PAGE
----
Don’t consider this narrator heartless on getting to the end of this post. It is not his intention to blame or condemn a person. He shares here how the memory of something that happened long ago — an old event or a forgotten anecdote helps us to bear difficulty or pain with a beaming face.
Are you envious of a solitary translator working from home who doesn’t have to commute every day? Would you like to exchange places with him? He doesn’t have a steady job and if you don’t probe deeper, it will appear that he has an easy life. Years ago he decided not to run after jobs even though he needs some work to sustain himself. He lives frugally. Yet, even a thrifty life involves a few expenses. When your professional life spans over several decades and you have translated every day for those twenty or thirty years, you are wary of jobs. Any new email that reaches your inbox scares you.
The jobs, when they come, are not so welcome any more. The translator wants to run away. Translation requires a lot of time and attention — it is a tiring activity. When our translator opens his dictionaries, he loses himself among the words and forgets that he will have to complete the job by a deadline. Sometimes it feels like a marathon that never ends. But jobs must be finished — they must be coaxed and cajoled and gently taken to their destined ends.
Our translator’s mother is going blind. She has other ailments and infirmities that come with old age. She can’t move without help and needs caregivers round the clock. But, you know, it is not easy to get efficient carers even when the translator is ready to pay a decent salary. When someone is finally employed, she misses her duties with alarming regularity.
On such days when the day’s attendant doesn’t turn up, and the translator feels exhausted, he hopes for comfort and rest at the day’s end. When the night’s ayah comes, there’s a sigh of relief. That sigh, the silver lining in a gloomy sky, soon dies out when after a little while, our hapless translator enters his mother’s room to check on her and finds the caregiver resting and dreaming on her bed with half-closed eyes while his mom is still sitting up and mumbling Sanskrit slokas or a few lines of a Tagore song!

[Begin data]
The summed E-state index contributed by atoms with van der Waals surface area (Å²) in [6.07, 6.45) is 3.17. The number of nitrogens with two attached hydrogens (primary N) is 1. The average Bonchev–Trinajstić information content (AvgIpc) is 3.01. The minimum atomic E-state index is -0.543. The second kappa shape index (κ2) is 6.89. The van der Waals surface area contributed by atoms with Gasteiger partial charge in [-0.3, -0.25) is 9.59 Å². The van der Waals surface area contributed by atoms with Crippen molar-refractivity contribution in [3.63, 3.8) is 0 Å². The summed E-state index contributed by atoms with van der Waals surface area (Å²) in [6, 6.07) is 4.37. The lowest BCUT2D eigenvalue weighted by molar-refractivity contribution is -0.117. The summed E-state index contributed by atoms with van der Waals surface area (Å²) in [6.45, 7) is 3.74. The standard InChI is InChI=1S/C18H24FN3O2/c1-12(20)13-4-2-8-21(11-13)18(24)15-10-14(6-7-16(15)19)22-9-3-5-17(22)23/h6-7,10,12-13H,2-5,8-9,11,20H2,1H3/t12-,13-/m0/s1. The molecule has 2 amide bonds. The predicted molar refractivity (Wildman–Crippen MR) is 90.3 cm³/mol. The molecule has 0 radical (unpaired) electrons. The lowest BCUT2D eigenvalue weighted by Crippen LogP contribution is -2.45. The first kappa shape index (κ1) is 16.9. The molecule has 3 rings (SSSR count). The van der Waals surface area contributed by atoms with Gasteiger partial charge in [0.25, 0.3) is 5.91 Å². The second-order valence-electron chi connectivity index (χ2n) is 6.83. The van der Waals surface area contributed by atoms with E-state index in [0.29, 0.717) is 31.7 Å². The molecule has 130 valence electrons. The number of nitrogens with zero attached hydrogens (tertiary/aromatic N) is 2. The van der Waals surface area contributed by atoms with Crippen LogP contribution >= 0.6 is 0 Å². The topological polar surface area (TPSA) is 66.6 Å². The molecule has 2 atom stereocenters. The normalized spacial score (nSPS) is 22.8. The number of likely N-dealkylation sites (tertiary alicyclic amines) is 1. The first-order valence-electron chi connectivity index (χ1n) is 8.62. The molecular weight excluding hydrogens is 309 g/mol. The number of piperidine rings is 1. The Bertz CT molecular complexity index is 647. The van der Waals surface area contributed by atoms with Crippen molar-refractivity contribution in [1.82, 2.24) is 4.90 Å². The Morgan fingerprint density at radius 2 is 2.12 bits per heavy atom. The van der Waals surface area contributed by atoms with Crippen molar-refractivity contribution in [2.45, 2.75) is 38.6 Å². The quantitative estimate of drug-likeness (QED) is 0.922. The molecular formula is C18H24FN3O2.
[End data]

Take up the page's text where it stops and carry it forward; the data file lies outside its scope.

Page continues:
This makes the translator remember an anecdote his long-lost younger brother told him when he was an Economics Honours student at Calcutta’s Asutosh College. One day, when their class was left unattended, and no teachers arrived, the young men naturally created quite an uproar in the classroom. The noise they made was perhaps a bit too loud and the college principal soon peeked in through the classroom door! Seeing the boys who were having a gala time, with a few boys sprawling on the benches and others squatting on their desks and yelling, the sombre principal clad in his immaculate white dhoti and punjabi, spoke up in a tone of stinging sarcasm, “কেউ শুয়ে আছে, কেউ বসে আছ, কী ব্যাপার?” (some of you are asleep, some wide awake, what’s the matter?) The effect of this was immediate, and the noise subsided at once.
The nonchalance of the resting ayah immediately after joining her duty for the day made our translator remember his brother and a long-forgotten anecdote. Every event that makes us feel despondent is also the harbinger of hope?